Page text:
DIAGNOSE PLUMBING SOUNDS IN TWO STEPS

Do you hear that noise? There – the one that sounds like it’s coming from your plumbing? What is that?

 

 


It could be a variety of things, and to figure it out, you need to know two things: where is the noise coming from, and what does the noise sound like?

 

 

NOISES FROM THE TOILET: The toilet is making noise, or something near the toilet, anyway. Does it sound like:

 

-Whistling in the pipes? If the sound comes and goes, it is probably a slow leak in your toilet fill valve. To determine which toilet is causing the sound, remove the lid of each toilet in your home and adjust the fill valve until the sound stops.

 

OR

 

-Vibrating in the wall when you flush the toilet? This might also be the toilet’s fill valve. If it goes bad, it can dry out and become brittle. Instead of sealing properly, it bounces and rattles, sending vibrations down the pipe. Open the toilet tank and lift the fill valve arm. If the noise stops, you’ve got your culprit. If this is your problem, you’ll need a new fill valve mechanism.

 

 

PIPE NOISES: The pipes make a noise when I use the faucet or shower.

 

-There’s a banging noise when I turn the faucet off. This usually happens for one of two reasons:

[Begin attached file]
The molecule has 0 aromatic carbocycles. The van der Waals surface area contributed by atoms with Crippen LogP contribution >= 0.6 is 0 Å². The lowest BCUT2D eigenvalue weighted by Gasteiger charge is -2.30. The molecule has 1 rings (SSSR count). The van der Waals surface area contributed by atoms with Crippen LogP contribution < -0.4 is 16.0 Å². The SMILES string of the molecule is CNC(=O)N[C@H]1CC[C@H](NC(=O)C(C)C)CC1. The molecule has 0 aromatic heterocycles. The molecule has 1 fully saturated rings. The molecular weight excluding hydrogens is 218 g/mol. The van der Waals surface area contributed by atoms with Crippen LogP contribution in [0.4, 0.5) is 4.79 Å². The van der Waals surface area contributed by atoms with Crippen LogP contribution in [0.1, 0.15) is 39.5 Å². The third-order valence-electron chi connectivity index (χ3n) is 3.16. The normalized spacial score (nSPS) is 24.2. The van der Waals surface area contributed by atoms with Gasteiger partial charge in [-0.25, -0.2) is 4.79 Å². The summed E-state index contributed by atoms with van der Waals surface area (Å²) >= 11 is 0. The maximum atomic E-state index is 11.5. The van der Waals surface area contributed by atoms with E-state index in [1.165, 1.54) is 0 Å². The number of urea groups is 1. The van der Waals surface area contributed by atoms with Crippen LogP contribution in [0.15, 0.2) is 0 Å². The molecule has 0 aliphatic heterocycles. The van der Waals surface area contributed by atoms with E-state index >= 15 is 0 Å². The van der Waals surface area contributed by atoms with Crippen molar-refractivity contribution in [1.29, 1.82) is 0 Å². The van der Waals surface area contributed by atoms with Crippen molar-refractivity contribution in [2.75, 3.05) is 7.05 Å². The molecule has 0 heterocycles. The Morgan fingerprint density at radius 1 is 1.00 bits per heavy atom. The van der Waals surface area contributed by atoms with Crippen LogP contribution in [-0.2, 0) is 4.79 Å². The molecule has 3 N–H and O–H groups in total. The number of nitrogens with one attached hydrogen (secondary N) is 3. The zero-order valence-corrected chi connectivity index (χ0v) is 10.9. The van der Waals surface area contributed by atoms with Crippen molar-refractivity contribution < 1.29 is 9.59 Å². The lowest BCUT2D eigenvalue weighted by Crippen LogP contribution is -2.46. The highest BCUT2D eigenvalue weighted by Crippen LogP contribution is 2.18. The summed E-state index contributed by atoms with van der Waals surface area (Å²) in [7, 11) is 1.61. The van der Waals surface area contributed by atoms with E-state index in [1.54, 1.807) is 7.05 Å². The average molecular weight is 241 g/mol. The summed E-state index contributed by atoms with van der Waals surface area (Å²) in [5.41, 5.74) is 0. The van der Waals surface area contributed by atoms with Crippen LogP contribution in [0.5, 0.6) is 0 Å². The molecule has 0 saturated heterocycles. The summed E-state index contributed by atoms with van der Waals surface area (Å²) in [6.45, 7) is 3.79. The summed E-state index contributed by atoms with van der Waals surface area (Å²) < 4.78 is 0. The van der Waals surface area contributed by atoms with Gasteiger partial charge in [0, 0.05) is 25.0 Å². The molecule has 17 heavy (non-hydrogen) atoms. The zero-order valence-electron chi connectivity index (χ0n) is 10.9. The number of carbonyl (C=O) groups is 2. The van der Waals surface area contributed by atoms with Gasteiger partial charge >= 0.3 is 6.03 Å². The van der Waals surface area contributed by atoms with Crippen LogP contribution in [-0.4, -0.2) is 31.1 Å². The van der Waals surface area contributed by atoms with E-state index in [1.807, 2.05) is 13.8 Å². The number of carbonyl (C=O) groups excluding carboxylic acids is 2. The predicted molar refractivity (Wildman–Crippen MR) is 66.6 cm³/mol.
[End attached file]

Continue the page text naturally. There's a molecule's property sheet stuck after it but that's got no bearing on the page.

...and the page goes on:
1) Loose pipes: If your pipes are not well-secured in the walls, they can make a banging noise when the water passes through them and then comes to a stop.

 

2) Water hammer: Similarly, because water moves through your pipes with force, that force needs to go somewhere when the water is stopped. Water hammer happens when the pipe flexes to absorb the water’s force and knocks against nearby material. This can be addressed by installing a water hammer arrestor, which absorbs the force created by the water.

 

OR

 

-There’s a “whooshing” sound when the faucet or shower is on. This typically indicates buildup in your pipes, which isn’t serious in and of itself, but can lead to problems over time.

 

 

WATER HEATER NOISES: The water heater rumbles when it’s operating. This usually means that there is a buildup of sediment at the bottom of the heater, and water is getting trapped in the sediment and boiling. This causes the water heater to operate inefficiently, and should be remedied as soon as possible; otherwise, you’ll be throwing money down the drain.

 

With just a few simple tips, it’s a lot easier to diagnose where your plumbing problems are occurring. It’s one less step to go through with your plumber, and can help you save time and money. If you have trouble figuring out where your issues lies, or need help fixing it, just give Baker Brothers a call.

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2 Comments to DIAGNOSE PLUMBING SOUNDS IN TWO STEPS

  1. George's Gravatar George
    January 21, 2013 at 11:39 am | Permalink

    This is not completely true, yet it makes so much sense. I never would of thought this myself.

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